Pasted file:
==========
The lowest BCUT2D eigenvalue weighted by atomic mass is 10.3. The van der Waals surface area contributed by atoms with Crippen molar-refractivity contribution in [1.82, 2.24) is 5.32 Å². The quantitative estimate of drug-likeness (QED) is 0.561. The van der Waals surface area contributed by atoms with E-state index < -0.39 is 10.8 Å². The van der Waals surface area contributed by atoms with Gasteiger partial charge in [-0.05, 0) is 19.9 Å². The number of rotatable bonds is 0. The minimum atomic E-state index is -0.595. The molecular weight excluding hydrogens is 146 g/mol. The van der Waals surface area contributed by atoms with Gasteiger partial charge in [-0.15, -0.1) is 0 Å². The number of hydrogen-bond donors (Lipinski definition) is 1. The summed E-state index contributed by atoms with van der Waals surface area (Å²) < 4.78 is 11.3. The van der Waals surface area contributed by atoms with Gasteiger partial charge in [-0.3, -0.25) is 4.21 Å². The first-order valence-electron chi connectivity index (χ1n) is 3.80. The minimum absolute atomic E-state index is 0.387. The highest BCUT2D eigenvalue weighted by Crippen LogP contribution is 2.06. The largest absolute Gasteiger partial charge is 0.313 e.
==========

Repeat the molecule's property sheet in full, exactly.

The lowest BCUT2D eigenvalue weighted by atomic mass is 10.3. The van der Waals surface area contributed by atoms with Crippen molar-refractivity contribution in [1.82, 2.24) is 5.32 Å². The quantitative estimate of drug-likeness (QED) is 0.561. The van der Waals surface area contributed by atoms with E-state index < -0.39 is 10.8 Å². The van der Waals surface area contributed by atoms with Gasteiger partial charge in [-0.05, 0) is 19.9 Å². The number of rotatable bonds is 0. The minimum atomic E-state index is -0.595. The molecular weight excluding hydrogens is 146 g/mol. The van der Waals surface area contributed by atoms with Gasteiger partial charge in [-0.15, -0.1) is 0 Å². The number of hydrogen-bond donors (Lipinski definition) is 1. The summed E-state index contributed by atoms with van der Waals surface area (Å²) < 4.78 is 11.3. The van der Waals surface area contributed by atoms with Gasteiger partial charge in [-0.3, -0.25) is 4.21 Å². The first-order valence-electron chi connectivity index (χ1n) is 3.80. The minimum absolute atomic E-state index is 0.387. The highest BCUT2D eigenvalue weighted by Crippen LogP contribution is 2.06. The largest absolute Gasteiger partial charge is 0.313 e.